“We congratulate Parties that rose to the challenges posed by COVID-19 in 2020, honoured their commitments under the Paris Agreement and submitted their NDCs by the deadline … but it’s time for all remaining Parties to step up, fulfil what they promised to do and submit their NDCs as soon as possible”, Ms. Espinosa said. 

“If this task was urgent before, it’s crucial now.” 

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Côte d'Ivoire takes delivery of latest COVAX vaccine shipment, in further boost for Africa

INTERNATIONAL, 26 February 2021, Health - Côte d'Ivoire received 504,000 doses of lifesaving COVID-19 vaccine on Friday making it the second African nation in a week to benefit from the first shipments of shots from the UN-backed global COVAX initiative, the UN Children’s Fund (UNICEF) has reported.

The delivery of AstraZeneca/Oxford jabs, following the first historic shipment to Ghana earlier this week, showcases an unprecedented international parternship to provide at least two billion doses of coronavirus shots by the end of this year.

The vaccine doses were shipped by UNICEF from the Indian metropolis of Mumbai, via its regional supply centre, Dubai, to Côte d'Ivoire’s capital, Abidjan, as part of the first wave of vaccines headed to several low and middle income countries.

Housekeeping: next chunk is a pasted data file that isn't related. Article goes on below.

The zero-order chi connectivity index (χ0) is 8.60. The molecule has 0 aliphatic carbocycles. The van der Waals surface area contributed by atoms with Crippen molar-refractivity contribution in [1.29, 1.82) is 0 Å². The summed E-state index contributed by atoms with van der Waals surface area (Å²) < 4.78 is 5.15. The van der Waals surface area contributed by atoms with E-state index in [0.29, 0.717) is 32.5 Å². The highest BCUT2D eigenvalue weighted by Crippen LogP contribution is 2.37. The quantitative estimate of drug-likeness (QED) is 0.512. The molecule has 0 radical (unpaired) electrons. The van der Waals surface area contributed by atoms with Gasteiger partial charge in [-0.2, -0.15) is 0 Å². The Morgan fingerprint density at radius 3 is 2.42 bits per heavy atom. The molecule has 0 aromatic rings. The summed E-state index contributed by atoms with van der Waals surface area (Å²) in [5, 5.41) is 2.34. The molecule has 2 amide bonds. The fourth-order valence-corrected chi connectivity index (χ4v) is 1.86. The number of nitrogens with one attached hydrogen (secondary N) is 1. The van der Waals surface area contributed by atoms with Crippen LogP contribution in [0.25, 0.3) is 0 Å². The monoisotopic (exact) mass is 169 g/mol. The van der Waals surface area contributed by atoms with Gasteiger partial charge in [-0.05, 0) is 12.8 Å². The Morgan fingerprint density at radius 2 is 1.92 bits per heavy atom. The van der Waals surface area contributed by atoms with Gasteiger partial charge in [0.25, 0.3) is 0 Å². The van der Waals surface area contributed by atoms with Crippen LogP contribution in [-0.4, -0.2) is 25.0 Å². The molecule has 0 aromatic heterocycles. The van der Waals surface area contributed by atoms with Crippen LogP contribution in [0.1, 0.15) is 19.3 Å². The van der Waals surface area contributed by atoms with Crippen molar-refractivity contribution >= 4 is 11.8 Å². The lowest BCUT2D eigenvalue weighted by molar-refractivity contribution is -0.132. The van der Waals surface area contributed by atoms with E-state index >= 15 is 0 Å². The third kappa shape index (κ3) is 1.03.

Equitable shots

"Today is an important first step towards achieving our shared vision of vaccine equity, but it is only the beginning”, said Jean-Marie Vianney Yameogo, the WHO Representative in Côte d'Ivoire, adding that “we are proud that Côte d'Ivoire is among the first countries in Africa to receive the AstraZeneca/Oxford vaccine through the COVAX Facility.”

As the COVID-19 global pandemic has claimed hundreds of thousands of lives and disrupted billions more, Mr. Yameogo stressed the importance of reducing deaths and bringing the pandemic under control. The vaccine will also help prevent estimated monthly losses of around $375 billion to the global economy.

“Global and equitable access to a vaccine, which will protect health workers and those at greatest risk of contracting the disease in particular, is the only way to mitigate the impact of the pandemic on public health and the economy,” underscored Mr. Yameogo.

Moving forward

Meanwhile, UNICEF and its partners are working together to help more countries prepare for the COVID-19 vaccine rollout.

“Vaccines save lives. As health workers and other front-line staff are vaccinated, we will see a gradual return to normality… especially for children”, said Marc Vincent, the UNICEF Representative in Côte d'Ivoire.

“In the spirit of universal health coverage, we must leave no one behind”, he stressed.